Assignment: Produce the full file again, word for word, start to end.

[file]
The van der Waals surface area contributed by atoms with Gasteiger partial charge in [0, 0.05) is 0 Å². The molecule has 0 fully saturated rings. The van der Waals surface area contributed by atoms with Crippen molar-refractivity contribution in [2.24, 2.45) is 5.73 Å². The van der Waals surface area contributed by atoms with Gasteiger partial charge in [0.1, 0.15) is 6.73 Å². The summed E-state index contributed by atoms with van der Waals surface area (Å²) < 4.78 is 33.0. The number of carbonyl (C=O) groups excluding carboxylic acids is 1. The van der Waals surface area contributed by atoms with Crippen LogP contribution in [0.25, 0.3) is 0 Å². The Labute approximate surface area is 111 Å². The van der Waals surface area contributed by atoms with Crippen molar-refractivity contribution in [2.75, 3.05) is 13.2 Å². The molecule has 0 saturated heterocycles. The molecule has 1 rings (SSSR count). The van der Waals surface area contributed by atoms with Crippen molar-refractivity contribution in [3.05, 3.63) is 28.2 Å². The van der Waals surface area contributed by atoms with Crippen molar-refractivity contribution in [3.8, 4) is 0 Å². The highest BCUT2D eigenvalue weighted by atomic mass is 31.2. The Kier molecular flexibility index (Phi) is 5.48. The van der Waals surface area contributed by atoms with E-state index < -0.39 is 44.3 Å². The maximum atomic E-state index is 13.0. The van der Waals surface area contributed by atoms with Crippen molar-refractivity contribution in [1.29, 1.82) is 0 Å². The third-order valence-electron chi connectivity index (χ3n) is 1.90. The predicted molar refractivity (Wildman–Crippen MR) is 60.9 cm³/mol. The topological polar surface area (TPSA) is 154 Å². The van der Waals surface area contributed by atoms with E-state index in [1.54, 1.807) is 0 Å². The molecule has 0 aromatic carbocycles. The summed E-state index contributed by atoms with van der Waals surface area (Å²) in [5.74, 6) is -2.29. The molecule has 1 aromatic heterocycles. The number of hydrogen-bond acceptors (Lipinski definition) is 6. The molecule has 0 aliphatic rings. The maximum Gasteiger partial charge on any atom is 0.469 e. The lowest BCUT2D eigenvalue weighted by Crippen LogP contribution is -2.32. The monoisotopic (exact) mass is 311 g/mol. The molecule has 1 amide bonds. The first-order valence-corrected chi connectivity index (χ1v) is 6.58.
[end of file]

The van der Waals surface area contributed by atoms with Gasteiger partial charge in [0, 0.05) is 0 Å². The molecule has 0 fully saturated rings. The van der Waals surface area contributed by atoms with Crippen molar-refractivity contribution in [2.24, 2.45) is 5.73 Å². The van der Waals surface area contributed by atoms with Gasteiger partial charge in [0.1, 0.15) is 6.73 Å². The summed E-state index contributed by atoms with van der Waals surface area (Å²) < 4.78 is 33.0. The number of carbonyl (C=O) groups excluding carboxylic acids is 1. The van der Waals surface area contributed by atoms with Crippen LogP contribution in [0.25, 0.3) is 0 Å². The Labute approximate surface area is 111 Å². The van der Waals surface area contributed by atoms with Crippen molar-refractivity contribution in [2.75, 3.05) is 13.2 Å². The molecule has 0 saturated heterocycles. The molecule has 1 rings (SSSR count). The van der Waals surface area contributed by atoms with Crippen molar-refractivity contribution in [3.05, 3.63) is 28.2 Å². The van der Waals surface area contributed by atoms with Crippen molar-refractivity contribution in [3.8, 4) is 0 Å². The highest BCUT2D eigenvalue weighted by atomic mass is 31.2. The Kier molecular flexibility index (Phi) is 5.48. The van der Waals surface area contributed by atoms with E-state index < -0.39 is 44.3 Å². The maximum atomic E-state index is 13.0. The van der Waals surface area contributed by atoms with Crippen molar-refractivity contribution in [1.29, 1.82) is 0 Å². The third-order valence-electron chi connectivity index (χ3n) is 1.90. The predicted molar refractivity (Wildman–Crippen MR) is 60.9 cm³/mol. The topological polar surface area (TPSA) is 154 Å². The van der Waals surface area contributed by atoms with E-state index in [1.54, 1.807) is 0 Å². The molecule has 0 aromatic carbocycles. The summed E-state index contributed by atoms with van der Waals surface area (Å²) in [5.74, 6) is -2.29. The molecule has 1 aromatic heterocycles. The number of hydrogen-bond acceptors (Lipinski definition) is 6. The molecule has 0 aliphatic rings. The maximum Gasteiger partial charge on any atom is 0.469 e. The lowest BCUT2D eigenvalue weighted by Crippen LogP contribution is -2.32. The monoisotopic (exact) mass is 311 g/mol. The molecule has 1 amide bonds. The first-order valence-corrected chi connectivity index (χ1v) is 6.58.